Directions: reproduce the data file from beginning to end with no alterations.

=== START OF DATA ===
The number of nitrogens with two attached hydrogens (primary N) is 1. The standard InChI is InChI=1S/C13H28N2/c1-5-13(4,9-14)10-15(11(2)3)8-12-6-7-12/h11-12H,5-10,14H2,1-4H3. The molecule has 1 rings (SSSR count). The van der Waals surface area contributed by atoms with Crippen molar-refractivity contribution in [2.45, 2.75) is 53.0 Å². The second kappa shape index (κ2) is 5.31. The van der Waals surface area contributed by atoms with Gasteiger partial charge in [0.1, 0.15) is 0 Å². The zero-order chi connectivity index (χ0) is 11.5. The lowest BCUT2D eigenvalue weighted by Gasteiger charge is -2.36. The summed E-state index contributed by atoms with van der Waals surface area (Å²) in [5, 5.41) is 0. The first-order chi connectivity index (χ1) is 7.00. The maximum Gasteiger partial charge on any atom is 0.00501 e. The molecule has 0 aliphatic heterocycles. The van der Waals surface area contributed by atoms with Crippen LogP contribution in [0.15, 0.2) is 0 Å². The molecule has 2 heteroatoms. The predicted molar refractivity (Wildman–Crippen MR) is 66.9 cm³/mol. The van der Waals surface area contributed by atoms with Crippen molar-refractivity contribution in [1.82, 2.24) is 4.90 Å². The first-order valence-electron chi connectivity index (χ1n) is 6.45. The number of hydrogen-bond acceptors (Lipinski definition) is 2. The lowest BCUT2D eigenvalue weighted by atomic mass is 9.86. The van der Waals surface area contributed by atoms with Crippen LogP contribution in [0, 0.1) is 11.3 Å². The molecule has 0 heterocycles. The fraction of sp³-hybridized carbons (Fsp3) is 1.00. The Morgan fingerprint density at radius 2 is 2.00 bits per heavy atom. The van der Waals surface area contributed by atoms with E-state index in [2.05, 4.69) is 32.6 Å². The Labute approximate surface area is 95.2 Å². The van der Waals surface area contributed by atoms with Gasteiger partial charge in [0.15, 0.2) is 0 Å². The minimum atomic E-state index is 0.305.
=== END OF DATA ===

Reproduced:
The number of nitrogens with two attached hydrogens (primary N) is 1. The standard InChI is InChI=1S/C13H28N2/c1-5-13(4,9-14)10-15(11(2)3)8-12-6-7-12/h11-12H,5-10,14H2,1-4H3. The molecule has 1 rings (SSSR count). The van der Waals surface area contributed by atoms with Crippen molar-refractivity contribution in [2.45, 2.75) is 53.0 Å². The second kappa shape index (κ2) is 5.31. The van der Waals surface area contributed by atoms with Gasteiger partial charge in [0.1, 0.15) is 0 Å². The zero-order chi connectivity index (χ0) is 11.5. The lowest BCUT2D eigenvalue weighted by Gasteiger charge is -2.36. The summed E-state index contributed by atoms with van der Waals surface area (Å²) in [5, 5.41) is 0. The first-order chi connectivity index (χ1) is 7.00. The maximum Gasteiger partial charge on any atom is 0.00501 e. The molecule has 0 aliphatic heterocycles. The van der Waals surface area contributed by atoms with Crippen LogP contribution in [0.15, 0.2) is 0 Å². The molecule has 2 heteroatoms. The predicted molar refractivity (Wildman–Crippen MR) is 66.9 cm³/mol. The van der Waals surface area contributed by atoms with Crippen molar-refractivity contribution in [1.82, 2.24) is 4.90 Å². The first-order valence-electron chi connectivity index (χ1n) is 6.45. The number of hydrogen-bond acceptors (Lipinski definition) is 2. The lowest BCUT2D eigenvalue weighted by atomic mass is 9.86. The van der Waals surface area contributed by atoms with Crippen LogP contribution in [0, 0.1) is 11.3 Å². The molecule has 0 heterocycles. The fraction of sp³-hybridized carbons (Fsp3) is 1.00. The Morgan fingerprint density at radius 2 is 2.00 bits per heavy atom. The van der Waals surface area contributed by atoms with E-state index in [2.05, 4.69) is 32.6 Å². The Labute approximate surface area is 95.2 Å². The van der Waals surface area contributed by atoms with Gasteiger partial charge in [0.15, 0.2) is 0 Å². The minimum atomic E-state index is 0.305.